Ice returns to the East Siberian, Laptev, and Kara seas from late September through October, while freeze timing extends through the winter into March for some regions of the Barents and Greenland seas. The freeze onset timing is significantly correlated with the December 2 m air temperatures, while LW↓ is significantly correlated with October and February through this broad Eurasian region. Snow first returns to the islands of the Eurasian Arctic in August, with the continental mainland receiving its snow cover predominantly through September and early October (with final-snow-on timing mainly through October). The western regions tend to receive snow later from October into early November, though final snow-on does not typically occur until January in this region. Lakes through eastern and central Eurasia freeze back through October and early November, while the western regions remain mostly ice-free until December or January, with freeze on the large Lake Ladoga typically extending into February (though intermittent or partial ice cover is common here). Mean snow-on and lake ice-on do not show correlations to temperature or LW↓ in this broad region, with the exception of final lake ice freeze in February – though this should be interpreted with caution as only Lake Ladoga experiences final freeze that late in the season and the intermittent and partial ice cover on this lake may affect the mean values.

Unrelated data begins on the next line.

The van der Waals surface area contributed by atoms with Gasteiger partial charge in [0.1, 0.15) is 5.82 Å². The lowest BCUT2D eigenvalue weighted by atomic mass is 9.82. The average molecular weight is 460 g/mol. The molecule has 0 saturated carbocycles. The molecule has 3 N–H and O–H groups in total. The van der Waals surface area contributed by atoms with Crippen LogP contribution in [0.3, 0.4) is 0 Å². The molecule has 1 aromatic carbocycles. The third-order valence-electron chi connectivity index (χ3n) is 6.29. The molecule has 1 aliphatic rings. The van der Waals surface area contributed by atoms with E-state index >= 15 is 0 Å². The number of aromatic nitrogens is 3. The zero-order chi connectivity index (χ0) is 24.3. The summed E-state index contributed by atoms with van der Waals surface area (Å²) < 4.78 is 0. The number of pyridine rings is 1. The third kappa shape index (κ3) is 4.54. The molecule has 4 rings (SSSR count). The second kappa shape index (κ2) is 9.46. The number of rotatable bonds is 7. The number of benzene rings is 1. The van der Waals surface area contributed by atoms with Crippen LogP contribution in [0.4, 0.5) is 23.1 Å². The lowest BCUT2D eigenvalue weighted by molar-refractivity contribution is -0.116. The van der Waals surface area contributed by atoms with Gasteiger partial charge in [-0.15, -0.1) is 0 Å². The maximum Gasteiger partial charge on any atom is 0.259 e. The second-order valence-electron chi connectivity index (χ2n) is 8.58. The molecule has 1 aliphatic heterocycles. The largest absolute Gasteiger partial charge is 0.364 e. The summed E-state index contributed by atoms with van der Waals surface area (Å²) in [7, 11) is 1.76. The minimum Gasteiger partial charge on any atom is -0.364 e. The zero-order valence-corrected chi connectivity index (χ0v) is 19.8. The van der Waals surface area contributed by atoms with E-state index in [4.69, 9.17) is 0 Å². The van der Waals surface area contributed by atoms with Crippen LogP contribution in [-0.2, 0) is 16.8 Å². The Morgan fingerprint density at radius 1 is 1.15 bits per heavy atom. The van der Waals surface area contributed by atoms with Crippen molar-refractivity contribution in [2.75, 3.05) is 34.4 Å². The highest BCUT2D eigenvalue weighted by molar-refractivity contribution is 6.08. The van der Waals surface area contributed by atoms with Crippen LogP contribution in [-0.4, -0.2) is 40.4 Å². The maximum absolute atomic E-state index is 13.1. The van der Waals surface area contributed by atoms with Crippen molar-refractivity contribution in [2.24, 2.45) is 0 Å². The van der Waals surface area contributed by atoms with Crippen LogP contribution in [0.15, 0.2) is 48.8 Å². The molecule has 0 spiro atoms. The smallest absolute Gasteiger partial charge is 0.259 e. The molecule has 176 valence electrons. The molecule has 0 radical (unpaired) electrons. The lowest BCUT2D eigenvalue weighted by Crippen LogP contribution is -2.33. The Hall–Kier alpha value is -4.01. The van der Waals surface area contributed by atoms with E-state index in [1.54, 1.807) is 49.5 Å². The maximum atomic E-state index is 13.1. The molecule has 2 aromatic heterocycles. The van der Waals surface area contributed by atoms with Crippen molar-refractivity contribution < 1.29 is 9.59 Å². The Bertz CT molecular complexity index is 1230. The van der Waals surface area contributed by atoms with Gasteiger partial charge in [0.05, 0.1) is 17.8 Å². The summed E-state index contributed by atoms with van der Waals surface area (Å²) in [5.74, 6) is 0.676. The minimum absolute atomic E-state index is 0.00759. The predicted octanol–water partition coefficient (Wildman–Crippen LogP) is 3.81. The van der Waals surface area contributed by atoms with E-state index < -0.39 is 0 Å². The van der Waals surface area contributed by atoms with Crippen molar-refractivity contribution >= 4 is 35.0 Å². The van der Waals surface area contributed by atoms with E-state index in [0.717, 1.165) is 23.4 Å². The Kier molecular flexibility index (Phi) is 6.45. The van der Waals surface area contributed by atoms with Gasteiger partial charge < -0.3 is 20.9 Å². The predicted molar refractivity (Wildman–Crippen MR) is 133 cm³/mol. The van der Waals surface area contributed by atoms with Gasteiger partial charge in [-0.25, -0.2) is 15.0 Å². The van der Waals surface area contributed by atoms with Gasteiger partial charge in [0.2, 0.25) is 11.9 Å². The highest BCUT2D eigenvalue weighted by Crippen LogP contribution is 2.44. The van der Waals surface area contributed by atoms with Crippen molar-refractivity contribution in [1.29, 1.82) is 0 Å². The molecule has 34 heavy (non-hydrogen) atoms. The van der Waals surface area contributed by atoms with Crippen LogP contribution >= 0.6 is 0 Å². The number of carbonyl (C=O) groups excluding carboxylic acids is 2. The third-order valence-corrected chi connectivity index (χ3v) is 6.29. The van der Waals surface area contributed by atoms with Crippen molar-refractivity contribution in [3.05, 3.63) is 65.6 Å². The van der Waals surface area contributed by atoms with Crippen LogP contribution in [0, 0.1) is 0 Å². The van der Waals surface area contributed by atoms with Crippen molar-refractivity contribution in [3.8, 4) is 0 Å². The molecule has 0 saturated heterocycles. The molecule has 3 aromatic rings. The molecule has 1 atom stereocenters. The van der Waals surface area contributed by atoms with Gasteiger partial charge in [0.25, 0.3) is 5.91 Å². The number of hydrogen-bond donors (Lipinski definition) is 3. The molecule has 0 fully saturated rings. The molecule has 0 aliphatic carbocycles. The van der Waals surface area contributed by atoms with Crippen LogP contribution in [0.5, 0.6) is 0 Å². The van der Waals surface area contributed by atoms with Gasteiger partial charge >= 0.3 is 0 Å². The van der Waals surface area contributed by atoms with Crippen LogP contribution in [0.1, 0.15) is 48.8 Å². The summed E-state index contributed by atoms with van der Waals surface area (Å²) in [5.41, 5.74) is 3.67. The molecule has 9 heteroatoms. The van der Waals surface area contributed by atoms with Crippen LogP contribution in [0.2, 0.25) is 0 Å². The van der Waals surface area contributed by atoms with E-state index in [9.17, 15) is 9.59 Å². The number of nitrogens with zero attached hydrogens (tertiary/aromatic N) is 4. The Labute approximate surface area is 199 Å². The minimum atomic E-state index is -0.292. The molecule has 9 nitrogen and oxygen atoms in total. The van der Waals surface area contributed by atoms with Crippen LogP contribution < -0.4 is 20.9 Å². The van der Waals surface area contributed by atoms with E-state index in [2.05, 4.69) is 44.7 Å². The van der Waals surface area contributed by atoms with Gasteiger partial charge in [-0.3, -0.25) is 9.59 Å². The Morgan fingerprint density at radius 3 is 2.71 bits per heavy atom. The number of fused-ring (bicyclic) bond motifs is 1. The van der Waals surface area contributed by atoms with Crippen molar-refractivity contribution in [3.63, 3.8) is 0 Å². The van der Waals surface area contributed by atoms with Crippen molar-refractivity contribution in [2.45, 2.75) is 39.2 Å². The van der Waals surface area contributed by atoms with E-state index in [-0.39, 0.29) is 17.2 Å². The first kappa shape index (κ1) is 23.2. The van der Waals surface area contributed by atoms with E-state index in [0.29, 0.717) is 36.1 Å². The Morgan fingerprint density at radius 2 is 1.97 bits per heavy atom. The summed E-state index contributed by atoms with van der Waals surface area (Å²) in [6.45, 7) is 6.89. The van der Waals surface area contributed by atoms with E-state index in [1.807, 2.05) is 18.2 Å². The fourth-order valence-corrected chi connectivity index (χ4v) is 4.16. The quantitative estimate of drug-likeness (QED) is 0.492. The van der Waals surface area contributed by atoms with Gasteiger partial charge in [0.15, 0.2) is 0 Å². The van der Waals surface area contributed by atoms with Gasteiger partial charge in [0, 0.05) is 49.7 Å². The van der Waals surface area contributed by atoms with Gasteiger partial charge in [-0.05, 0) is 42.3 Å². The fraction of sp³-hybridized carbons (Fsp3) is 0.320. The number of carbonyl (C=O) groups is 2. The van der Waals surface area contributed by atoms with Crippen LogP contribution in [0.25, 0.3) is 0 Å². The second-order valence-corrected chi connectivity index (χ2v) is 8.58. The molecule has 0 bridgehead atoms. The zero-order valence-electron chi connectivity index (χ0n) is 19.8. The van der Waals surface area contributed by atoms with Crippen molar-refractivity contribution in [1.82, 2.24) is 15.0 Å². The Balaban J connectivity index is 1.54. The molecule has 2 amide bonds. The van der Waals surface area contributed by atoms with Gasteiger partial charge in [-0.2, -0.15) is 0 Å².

In Eurasia, sea ice freeze onset is becoming later, though the trends in freeze (Fig. 7a and b) are smaller in magnitude than the trends for sea ice-off (Fig. 6a and b). The later freeze coincides broadly with the regions of earlier ice-off (Fig. 6a and b) where ocean–atmosphere feedbacks will enhance warming through the summer and fall, ultimately delaying freeze (e.g. Stroeve et al., 2014). Warming can be seen over the region from July to November (Fig. 8) and increasing LW↓ in October, as well as in the western portions December (Fig. 9). The strongest trends toward later freeze in this region were identified in the Barents, Kara, and Laptev seas, which is in agreement with trends identified from 2000–2013 showing the strongest freeze onset trends in this region in the Barents/Kara seas followed by the Laptev Sea (Boisvert and Stroeve, 2015; Table 4). Snow-on shows predominantly earlier trends across all regions of Eurasia ranging from 4 to 13 d (medians). Increased fall and early winter snow cover through the eastern portions of Eurasia have been linked to decreasing September sea ice cover in the Pacific sector (Ghatak et al., 2010, 2012), and trends toward increasing snow cover extent in October have been linked to increased moisture transport possible because of the delayed sea ice freeze (Yeo et al., 2017). Lake ice shows similar patterns to snow onset, with earlier freeze detected over the Eurasian regions, with the exception of the Scandinavian/Northern Europe region where freeze onset shows delays of 28 d (median value) and continuous ice cover shows delays of 19 d (median value) later. Large freeze-up anomalies in this region were also identified through previous lake ice research (e.g. Duguay and Brown, 2018); for example the 2017–2018 freeze season showed delayed freeze-up by approximately 2–5 weeks compared to the 2004–2018 mean. Using data from 1890–2015, Karetnikov et al. (2017) show that the number of winters with complete freeze over of Lake Ladoga decreased after 1950 and that the ice season has become shorter. The contrasting trends for delays in freeze onset compared to the earlier snow onset surrounding Lake Ladoga to the north and east also highlight the differences affecting snow-on and ice-on in the freeze season. While the air temperature may be cold enough to sustain a snowfall (first snow-on), the lake water remains warmer through the fall, releasing the stored energy that was absorbed through the extended open-water season, as trends here are toward earlier WCIL through much of the lake. In fact, for final freeze, although no trends were calculated for Lake Ladoga due to the intermittent ice, the region surrounding the lake shows a delay in final snow-on, and the 2 m air temperature for January (Fig. 8a) shows a region of localized warming in the vicinity east of Lake Ladoga and Onega. Whether these localized trends are a direct result of temperature moderation from the lakes or potentially from feedback processes in the ERA5 data is unknown, but as this is in a common downwind direction of the lakes (Kondratyev and Filatov, 1999), it would suggest lake induced temperature moderation as these lakes tend to freeze through January. Ice cover trends for first open water and complete ice cover are not included for Lake Ladoga in this study as a complete ice cover did not form in several of the examined years. Trends for water clear of ice (full open water) and freeze onset (first detection of ice) are detectable and included in Table 3.